into my run. Had to walk the remainder.  This style is absolutely
killing my poor calves. I'd go back to a hee-toe running form but it
would just be a matter of time before my back and knee injuries would
come back. Perhaps I'm coming down a bit too much on the front of the
foot. I hope I can recover enough to run in a few days.

Rob

 
 
 

Switched from heel-toe to forefoot Striker - OUCH!

Post by bmcwilli.. » Thu, 14 Dec 2000 10:32:21

Rob, as I've said in here before, I don't think it's wise to blame your
knee/back injuries on your footstrike method. There could be other
things causing your problems that a change in stride won't help. What
exactly *are* the injuries/weaknesses you're trying to fix?

Brian



Quote:


> >Thank you for this. I've just had an experience switching the other
way - I
> >tend to come down on the ball of my foot. I bought a new pair of
shoes last
> >week and in being fitted I did a run on a treadmill in a few pairs
at the
> >store. The shop assistant noted the strike on the front of the foot
and
> >suggested moving to heel strike. I've done it for a couple of runs
and found
> >that, to use your words, there is "pounding in knees and back". Major
> >pounding - my knees in particular have been quite sore, and I've
never had
> >knee problems before. So I'm going to switch to my old style
running - I've
> >got very strong calf muscles which seem to handle it comfortably.
The main
> >thing to remember (for anyone thinking of switching to forefoot
running)
> >though is that the calves need a lot of stretching.

> Last night I think I may have pulled my calf or strained it about 3K
> into my run. Had to walk the remainder.  This style is absolutely
> killing my poor calves. I'd go back to a hee-toe running form but it
> would just be a matter of time before my back and knee injuries would
> come back. Perhaps I'm coming down a bit too much on the front of the
> foot. I hope I can recover enough to run in a few days.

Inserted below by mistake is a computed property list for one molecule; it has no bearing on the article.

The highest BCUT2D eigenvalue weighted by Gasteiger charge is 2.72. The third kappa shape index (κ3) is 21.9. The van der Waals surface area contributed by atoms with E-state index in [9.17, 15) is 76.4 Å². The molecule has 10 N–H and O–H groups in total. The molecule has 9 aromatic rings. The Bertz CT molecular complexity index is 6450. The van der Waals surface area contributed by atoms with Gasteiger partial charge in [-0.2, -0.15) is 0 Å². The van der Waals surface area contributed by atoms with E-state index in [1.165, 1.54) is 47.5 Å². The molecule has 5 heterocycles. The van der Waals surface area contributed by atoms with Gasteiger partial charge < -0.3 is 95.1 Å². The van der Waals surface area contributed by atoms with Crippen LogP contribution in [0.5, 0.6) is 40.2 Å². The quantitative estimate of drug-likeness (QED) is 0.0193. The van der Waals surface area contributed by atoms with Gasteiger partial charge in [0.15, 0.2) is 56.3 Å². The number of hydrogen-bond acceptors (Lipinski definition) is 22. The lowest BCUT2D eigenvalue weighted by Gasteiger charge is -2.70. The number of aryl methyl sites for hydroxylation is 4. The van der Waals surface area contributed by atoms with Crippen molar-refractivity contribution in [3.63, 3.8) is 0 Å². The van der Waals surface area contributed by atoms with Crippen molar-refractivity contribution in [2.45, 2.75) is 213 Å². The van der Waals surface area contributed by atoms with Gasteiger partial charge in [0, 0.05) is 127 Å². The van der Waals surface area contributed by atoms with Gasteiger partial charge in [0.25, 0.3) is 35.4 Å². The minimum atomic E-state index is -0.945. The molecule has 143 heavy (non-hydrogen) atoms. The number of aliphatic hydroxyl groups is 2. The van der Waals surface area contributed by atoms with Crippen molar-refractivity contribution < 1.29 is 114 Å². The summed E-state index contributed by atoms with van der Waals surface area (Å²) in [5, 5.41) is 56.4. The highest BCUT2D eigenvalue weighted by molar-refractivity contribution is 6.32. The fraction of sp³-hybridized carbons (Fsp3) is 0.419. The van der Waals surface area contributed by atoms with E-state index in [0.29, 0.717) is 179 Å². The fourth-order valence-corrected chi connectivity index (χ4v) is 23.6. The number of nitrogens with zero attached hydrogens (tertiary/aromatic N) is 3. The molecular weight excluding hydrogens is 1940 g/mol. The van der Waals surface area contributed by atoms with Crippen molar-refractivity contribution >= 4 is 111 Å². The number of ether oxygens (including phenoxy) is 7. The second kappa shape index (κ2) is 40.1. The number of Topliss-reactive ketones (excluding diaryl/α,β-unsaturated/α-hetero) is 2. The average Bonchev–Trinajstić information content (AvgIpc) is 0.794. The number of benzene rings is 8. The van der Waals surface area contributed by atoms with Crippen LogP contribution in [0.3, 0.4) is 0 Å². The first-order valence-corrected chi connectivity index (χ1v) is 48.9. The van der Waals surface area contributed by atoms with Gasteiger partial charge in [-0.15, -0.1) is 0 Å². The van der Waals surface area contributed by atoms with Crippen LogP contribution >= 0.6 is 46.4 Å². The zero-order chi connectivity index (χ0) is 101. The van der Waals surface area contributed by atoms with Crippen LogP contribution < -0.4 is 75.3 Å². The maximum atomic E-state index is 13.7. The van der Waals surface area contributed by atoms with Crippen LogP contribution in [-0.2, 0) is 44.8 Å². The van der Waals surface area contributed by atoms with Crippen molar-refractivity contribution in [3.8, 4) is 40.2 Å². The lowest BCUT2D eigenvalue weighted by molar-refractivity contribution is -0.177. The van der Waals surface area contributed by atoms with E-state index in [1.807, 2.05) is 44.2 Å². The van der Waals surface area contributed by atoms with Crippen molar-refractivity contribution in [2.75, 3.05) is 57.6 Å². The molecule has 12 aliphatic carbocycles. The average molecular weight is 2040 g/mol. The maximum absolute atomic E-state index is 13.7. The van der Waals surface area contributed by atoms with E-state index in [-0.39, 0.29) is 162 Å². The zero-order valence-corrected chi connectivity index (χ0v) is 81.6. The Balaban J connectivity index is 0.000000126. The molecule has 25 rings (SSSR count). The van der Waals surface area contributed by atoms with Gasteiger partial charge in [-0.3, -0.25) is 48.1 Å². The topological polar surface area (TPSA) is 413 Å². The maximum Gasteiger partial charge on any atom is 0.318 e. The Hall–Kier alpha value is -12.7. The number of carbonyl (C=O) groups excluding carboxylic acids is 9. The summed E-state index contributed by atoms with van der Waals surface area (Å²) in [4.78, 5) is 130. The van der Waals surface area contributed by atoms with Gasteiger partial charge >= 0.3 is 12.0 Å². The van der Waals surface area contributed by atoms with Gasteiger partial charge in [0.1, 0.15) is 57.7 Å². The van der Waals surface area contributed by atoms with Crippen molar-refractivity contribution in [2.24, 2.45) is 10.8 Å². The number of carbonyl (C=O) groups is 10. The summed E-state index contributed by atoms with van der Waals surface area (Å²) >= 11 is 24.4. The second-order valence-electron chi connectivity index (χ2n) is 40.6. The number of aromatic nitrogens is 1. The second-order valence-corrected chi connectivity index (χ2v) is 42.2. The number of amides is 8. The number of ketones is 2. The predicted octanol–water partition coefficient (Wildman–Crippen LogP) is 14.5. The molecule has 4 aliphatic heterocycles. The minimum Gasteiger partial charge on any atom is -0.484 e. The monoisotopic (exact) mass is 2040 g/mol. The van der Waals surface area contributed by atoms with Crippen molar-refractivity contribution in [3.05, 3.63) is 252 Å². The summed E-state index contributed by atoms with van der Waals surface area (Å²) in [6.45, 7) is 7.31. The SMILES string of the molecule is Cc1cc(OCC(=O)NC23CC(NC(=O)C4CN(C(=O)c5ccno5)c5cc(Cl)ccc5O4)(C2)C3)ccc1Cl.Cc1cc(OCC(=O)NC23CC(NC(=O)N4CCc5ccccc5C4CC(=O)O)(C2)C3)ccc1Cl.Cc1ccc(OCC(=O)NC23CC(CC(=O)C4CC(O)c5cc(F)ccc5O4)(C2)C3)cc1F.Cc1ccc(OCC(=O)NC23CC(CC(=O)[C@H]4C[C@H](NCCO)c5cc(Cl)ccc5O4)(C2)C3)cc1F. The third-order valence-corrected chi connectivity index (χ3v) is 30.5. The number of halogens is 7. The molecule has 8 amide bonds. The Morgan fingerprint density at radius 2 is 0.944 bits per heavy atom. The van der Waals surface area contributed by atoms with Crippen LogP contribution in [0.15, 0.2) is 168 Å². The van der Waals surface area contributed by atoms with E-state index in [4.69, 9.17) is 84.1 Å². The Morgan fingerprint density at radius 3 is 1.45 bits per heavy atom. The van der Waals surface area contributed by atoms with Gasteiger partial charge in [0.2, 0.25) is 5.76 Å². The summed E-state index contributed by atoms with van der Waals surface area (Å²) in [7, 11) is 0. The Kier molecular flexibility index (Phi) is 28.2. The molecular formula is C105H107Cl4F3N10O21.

> Rob

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Switched from heel-toe to forefoot Striker - OUCH!

Post by RB » Thu, 14 Dec 2000 21:49:47

On Wed, 13 Dec 2000 01:32:21 GMT, in rec.running

Quote:

>Rob, as I've said in here before, I don't think it's wise to blame your
>knee/back injuries on your footstrike method. There could be other
>things causing your problems that a change in stride won't help. What
>exactly *are* the injuries/weaknesses you're trying to fix?

>Brian

You have misunderstood what the problem is. First of all, my back and
knee problems are a result of old sports-related injuries and not due
to any particular running style. I used to play hockey, football and
lacrosse. I blame my natural *heel-toe* running style for putting too
much stress on my back and knees. I'm attempting to switch to the
forefoot method to reduce this stress. So far this switch has been
successful in taking the stress off my problem areas but unsuccessful
in terms of causing major problems elsewhere (calves). My guess is
that I may be planting the foot more near the toes as I used to when I
was a sprinter. That style may have been OK for a 100 meter race but
not for distance running. There must be a better method that falls
between these two styles.

Regards.

Rob

 
 
 

Switched from heel-toe to forefoot Striker - OUCH!

Post by David Forbe » Sun, 17 Dec 2000 02:08:06

My calves were a bit sore for a short while after switching to a more
mid-foot landing from a definite heel landing.  I have started to do
heel raises to try and strengthen my calves, as well as squats and
lunges. If you have access to Running Research News (Owen Anderson) look
at
Jan-Feb 1999 issue Vol 15 Number 1. Go to http://www.rrnews.com/ where
you can order the article.
Good luck,

Regards,
Dave
**************************************
I'd love to think that there's an end
just waiting right around the bend,
but every turn's a tunnel.
       I descend
I'm the running man...
Edward Ka Spell and kEvin Key,
The Last Man to Fly, 1991
**************************************